The past and present bailouts of each and every bank (and 'important' industry) will, one day, be seen as a generational offense is how MEP Daniel Hannan begins this thoroughly British demolition of the three critical myths surrounding the crisis, that despite market optics, we are still living through. From the idea that capitalism has failed (it has not in his view, it has been ravaged by political pandering), to the crisis being caused by lack of regulation, and that greed is the single-driver of the mess that we remain in; Hannan suggests in a brief but extremely eloquent debate that there is a world of difference between being pro business and pro market as he destroys any semblance of credibility that the political (and elite) class has echoing a young Ron Paul in his thoroughly libertarian free-market sensibilities.
In an impassioned 80 seconds, MEP Daniel Hannan exposes the structurally rotten "syphilitic core" of a European Union whose existential crisis has now seemingly been pronounced 'over' by those wondrous self-denying members of the European elite. "There is an extraordinary denial going on," the eloquent Englishman expounds as he notes that they still "haven't addressed the fundamental problem," of 'applying a single monetary policy to countries with widely divergent conditions and means' leaving unemployment rising and growth stagnating. He notes that the crisis in one respect is over, the moment of decision of taking one of two paths, is indeed over - and "the squaller, the wretchedness, the unemployment and poverty have now become structural."
Instead of waffling on for an hour about all the wonderful things that Europe will become as a stronger world power if only everyone can just get along, give up sovereignty, and bow to Barroso, Daniel Hannan sums up perfectly what 'should' happen in order for some closure and resurrection to occur in the dis-union.
72 seconds of crystal-clear thought from English MEP Daniel Hannan as he rather poignantly questions European leaders on the results of last July's European Stress Tests (and the Spanish banks passing with flying colors). In one of the more colorful analogies of the European cataclysm, Hannan describes Europe's self-dealing bailouts as "a transfusion, taking blood from one arm and pumping it into the other arm" noting that unfortunately, there is also a hole in the tube. You simply don't solve a debt problem with more debt; as he concludes "the Euro is the problem not the solution".
In a brief but as usual succinct statement, MEP Daniel Hannan points out the country that decided to say no to establishment-rules and stuck to its guns by taking losses, devaluing its currency, and growing its way out of its pit of despair. The eloquent Englishman notes Iceland's current enviable position in terms of not just growth but Debt to GDP and proffers upon his European Parliamentarian peers that perhaps, just perhaps, there is a lesson in here for all European governments (cough Greece/Portugal cough). 67% of 'shrewd and canny' Icelanders are now against joining the Euro.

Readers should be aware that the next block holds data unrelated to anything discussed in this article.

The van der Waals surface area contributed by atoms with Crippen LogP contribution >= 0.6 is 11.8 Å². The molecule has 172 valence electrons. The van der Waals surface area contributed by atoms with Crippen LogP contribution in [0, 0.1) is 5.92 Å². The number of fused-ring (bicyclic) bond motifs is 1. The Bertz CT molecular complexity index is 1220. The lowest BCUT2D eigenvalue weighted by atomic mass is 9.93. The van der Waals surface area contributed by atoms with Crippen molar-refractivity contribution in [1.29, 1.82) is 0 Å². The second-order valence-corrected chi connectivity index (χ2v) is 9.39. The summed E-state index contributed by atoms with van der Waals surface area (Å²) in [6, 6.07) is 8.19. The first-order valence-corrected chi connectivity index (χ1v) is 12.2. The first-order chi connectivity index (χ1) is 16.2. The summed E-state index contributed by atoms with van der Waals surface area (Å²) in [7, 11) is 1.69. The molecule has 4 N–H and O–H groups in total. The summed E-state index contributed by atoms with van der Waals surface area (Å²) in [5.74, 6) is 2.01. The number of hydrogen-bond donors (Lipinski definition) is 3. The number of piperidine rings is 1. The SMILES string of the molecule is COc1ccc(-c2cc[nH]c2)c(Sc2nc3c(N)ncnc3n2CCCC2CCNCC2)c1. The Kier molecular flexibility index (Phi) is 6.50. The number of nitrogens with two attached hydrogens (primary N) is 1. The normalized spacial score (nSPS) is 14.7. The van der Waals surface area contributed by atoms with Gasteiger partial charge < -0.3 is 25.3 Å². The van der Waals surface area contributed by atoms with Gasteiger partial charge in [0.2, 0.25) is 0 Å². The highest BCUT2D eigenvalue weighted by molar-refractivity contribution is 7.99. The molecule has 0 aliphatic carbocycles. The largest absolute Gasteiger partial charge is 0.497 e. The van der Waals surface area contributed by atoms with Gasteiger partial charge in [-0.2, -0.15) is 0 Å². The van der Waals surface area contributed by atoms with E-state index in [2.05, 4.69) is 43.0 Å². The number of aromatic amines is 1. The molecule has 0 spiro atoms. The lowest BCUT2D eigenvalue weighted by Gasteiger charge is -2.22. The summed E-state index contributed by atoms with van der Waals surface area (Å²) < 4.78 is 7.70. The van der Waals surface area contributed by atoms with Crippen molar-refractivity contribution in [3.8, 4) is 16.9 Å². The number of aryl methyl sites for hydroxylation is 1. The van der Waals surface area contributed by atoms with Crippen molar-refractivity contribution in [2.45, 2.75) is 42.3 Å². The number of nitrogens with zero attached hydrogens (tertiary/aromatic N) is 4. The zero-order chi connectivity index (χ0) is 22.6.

The first instinct of any card-carrying Eurocrat is to reach for his wallet, or as clear-thinking MEP Daniel Hannan points out, someone else's wallet. His prophetic words with regard the bailout-and-borrow bandwagon, that Europe remains on, running out of track are so critical that they bear repeating as he remains incredulous that his fellow MEPs still see the one solution to a debt crisis as yet more debt...
"All the options from here are bad, I am afraid" is how MEP Daniel Hannan describes the way forward in Europe in this FOX News interview. In one of the clearest and least status-quo-hugging explanations of what has occurred (gentile and bloodless coups in Italy and Greece), the 'cruel and irresponsible behavior' of European leaders stuns him and all in the name of the 'wretched single-currency'. When asked why they (the EU leaders) just don't get it (channeling Upton Sinclair's now infamous quote), Hannan replies "It is remarkably difficult to make a man understand something when his salary depends upon his not understanding it" as he makes it clear that the vested interests in keeping the Euro going (well paid and powerful government jobs for example) means they are prepared to inflict this shocking poverty on the Mediterranean countries. Summing it up nicely: until they leave the Euro, the Greeks have got no light at the end of the tunnel, making the point that Greece's least painful option is to Default, Decouple, and Devalue.